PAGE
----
CISA ‘temporarily’ removes Windows vulnerability from its list of mandatory patches

The US Cybersecurity and Infrastructure Security Agency (CISA) has taken the unusual step of removing a bug from its catalog of vulnerabilities known to be exploited and required to be fixed by federal civilian agencies. within a certain period of time.

CISA said it is “temporarily removing” Microsoft’s May 2022 fix for security bug CVE-2022-26925 from its Catalog of Known Exploited Vulnerabilities. He said that after administrators apply Microsoft’s May 10, 2022 cumulative security fixes to Windows servers that are used as domain controllers, there is a risk of authentication failures. CISA removed the vulnerability from its list of required patches on Friday.

“Microsoft notified CISA of this issue, which is related to how the domain controller handles the mapping of certificates to machine accounts,” he said.

“After installing the May 10, 2022 cumulative update on domain controllers, organizations may experience server or client authentication failures for services such as Network Policy Server (NPS), Routing Service and Remote Access Protocol (RRAS), Radius, Extensible Authentication Protocol (EAP), and Protected Extensible Authentication Protocol (PEAP),” explained CISA.

This issue only affects the upgrade on Windows servers used as domain controllers. CISA continues to strongly encourage administrators to apply the May updates from Microsoft on Windows client devices and Windows servers that are not domain controllers.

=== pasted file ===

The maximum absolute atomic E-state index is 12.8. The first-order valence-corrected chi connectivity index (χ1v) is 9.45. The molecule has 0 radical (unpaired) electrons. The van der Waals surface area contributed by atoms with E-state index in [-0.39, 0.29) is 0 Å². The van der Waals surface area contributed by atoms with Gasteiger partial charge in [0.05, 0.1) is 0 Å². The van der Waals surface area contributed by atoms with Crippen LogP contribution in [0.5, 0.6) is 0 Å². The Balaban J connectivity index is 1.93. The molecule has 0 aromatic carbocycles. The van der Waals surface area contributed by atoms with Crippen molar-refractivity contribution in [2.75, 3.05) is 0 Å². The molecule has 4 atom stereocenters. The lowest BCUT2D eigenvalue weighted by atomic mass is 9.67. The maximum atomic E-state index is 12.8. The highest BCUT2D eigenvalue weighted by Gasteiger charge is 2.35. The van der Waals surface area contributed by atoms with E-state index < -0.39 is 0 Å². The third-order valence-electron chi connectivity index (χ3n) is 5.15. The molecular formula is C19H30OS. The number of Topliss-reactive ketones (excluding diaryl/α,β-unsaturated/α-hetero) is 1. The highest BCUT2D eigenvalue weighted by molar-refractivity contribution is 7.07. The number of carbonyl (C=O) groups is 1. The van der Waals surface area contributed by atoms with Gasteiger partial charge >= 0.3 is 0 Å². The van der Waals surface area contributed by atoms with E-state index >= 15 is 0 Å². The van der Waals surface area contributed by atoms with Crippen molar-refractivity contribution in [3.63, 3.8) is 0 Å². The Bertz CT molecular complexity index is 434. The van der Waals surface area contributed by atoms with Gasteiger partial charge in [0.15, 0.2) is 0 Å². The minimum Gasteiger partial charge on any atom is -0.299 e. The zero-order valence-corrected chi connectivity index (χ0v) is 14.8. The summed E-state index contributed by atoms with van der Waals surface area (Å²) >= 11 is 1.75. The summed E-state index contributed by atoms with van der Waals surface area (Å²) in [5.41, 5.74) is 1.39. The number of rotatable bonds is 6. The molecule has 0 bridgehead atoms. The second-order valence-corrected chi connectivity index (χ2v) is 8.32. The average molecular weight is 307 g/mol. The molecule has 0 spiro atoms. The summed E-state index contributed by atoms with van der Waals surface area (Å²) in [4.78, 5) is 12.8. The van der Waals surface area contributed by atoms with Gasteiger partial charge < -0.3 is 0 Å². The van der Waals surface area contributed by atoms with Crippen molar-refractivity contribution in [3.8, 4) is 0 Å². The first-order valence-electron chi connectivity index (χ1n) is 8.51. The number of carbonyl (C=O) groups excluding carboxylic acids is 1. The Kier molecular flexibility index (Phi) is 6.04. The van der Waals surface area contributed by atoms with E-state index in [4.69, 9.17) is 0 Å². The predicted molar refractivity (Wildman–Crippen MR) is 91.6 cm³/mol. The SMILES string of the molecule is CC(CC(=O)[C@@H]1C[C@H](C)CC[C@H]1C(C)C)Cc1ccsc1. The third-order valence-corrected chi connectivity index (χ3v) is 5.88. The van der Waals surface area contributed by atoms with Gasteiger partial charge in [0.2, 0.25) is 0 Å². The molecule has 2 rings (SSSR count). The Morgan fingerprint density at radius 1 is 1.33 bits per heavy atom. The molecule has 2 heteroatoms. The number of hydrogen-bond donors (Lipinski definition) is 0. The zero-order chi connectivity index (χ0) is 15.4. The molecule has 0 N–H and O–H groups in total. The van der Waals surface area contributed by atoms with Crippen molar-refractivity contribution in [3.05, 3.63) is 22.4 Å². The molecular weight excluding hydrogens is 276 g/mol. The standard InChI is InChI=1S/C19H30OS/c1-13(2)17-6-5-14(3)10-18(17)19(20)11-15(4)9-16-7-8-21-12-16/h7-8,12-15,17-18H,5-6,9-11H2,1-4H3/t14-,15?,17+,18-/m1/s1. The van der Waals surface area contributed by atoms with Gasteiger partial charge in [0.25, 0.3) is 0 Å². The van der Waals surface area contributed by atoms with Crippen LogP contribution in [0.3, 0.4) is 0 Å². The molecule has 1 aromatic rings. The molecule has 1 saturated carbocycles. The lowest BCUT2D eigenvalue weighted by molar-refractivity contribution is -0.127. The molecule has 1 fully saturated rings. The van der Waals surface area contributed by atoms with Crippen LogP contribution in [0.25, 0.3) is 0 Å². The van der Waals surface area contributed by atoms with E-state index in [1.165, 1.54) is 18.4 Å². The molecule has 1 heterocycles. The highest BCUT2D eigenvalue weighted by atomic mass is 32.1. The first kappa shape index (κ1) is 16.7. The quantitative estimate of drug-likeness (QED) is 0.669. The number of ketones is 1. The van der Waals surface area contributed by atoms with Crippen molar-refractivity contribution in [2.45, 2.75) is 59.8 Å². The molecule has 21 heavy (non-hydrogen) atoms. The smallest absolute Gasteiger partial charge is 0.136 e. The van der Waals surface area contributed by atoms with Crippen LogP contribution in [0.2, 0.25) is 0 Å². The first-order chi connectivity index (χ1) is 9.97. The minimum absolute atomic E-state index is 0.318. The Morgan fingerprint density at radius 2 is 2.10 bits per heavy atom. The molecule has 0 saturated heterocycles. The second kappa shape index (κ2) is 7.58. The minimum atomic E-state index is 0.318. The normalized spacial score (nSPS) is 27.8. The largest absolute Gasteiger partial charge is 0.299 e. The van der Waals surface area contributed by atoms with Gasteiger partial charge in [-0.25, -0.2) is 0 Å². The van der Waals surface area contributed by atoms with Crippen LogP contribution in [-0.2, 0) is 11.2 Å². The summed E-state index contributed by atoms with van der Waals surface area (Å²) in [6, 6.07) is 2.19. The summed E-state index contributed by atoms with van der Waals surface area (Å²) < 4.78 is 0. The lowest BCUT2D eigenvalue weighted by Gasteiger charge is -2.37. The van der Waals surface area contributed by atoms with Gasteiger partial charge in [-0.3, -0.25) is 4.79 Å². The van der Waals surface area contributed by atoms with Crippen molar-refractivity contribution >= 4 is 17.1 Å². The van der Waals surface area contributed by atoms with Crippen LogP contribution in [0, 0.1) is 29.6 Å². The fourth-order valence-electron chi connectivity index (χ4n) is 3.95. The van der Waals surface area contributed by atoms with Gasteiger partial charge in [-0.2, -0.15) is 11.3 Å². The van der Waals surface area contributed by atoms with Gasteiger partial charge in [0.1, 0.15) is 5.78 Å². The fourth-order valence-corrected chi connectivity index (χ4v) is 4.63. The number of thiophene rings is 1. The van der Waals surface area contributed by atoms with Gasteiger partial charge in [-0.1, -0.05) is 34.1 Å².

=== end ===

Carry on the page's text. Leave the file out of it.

Microsoft describes CVE-2022-26925 as a local security authority (LSA) spoofing vulnerability. LSA allows applications to authenticate and register users on a local system. Details of the bug have been publicly disclosed and vulnerabilities exist for it, according to Microsoft.

“An unauthenticated attacker could call a method on the LSARPC interface and force the domain controller to authenticate to the attacker using NTLM. This security update detects anonymous connection attempts on LSARPC and rejects them,” says Microsoft.

The bug would have a severity score of 9.8 when chained with NTLM relay attacks on Active Directory Certificate Services (AD CS), Microsoft adds.

The company noted that the May 10, 2022 update addresses the vulnerability on all servers, but urged administrators to prioritize updating domain controllers.

CISA referred administrators to Microsoft document KB5014754, which details “Certificate-Based Authentication Changes in Windows Domain Controllers” regarding the May 10 updates for CVE-2022-26931 and CVE-2022 -26923. This is an elevation of privilege vulnerability that can occur when the Kerberos Distribution Center (KDC) services a certificate-based authentication request, according to Microsoft.

“Prior to the May 10, 2022 security update, certificate-based authentication did not render a dollar sign ($) at the end of a machine name. This allowed emulation (spoofing) related certificates in various ways,” he says Microsoft.

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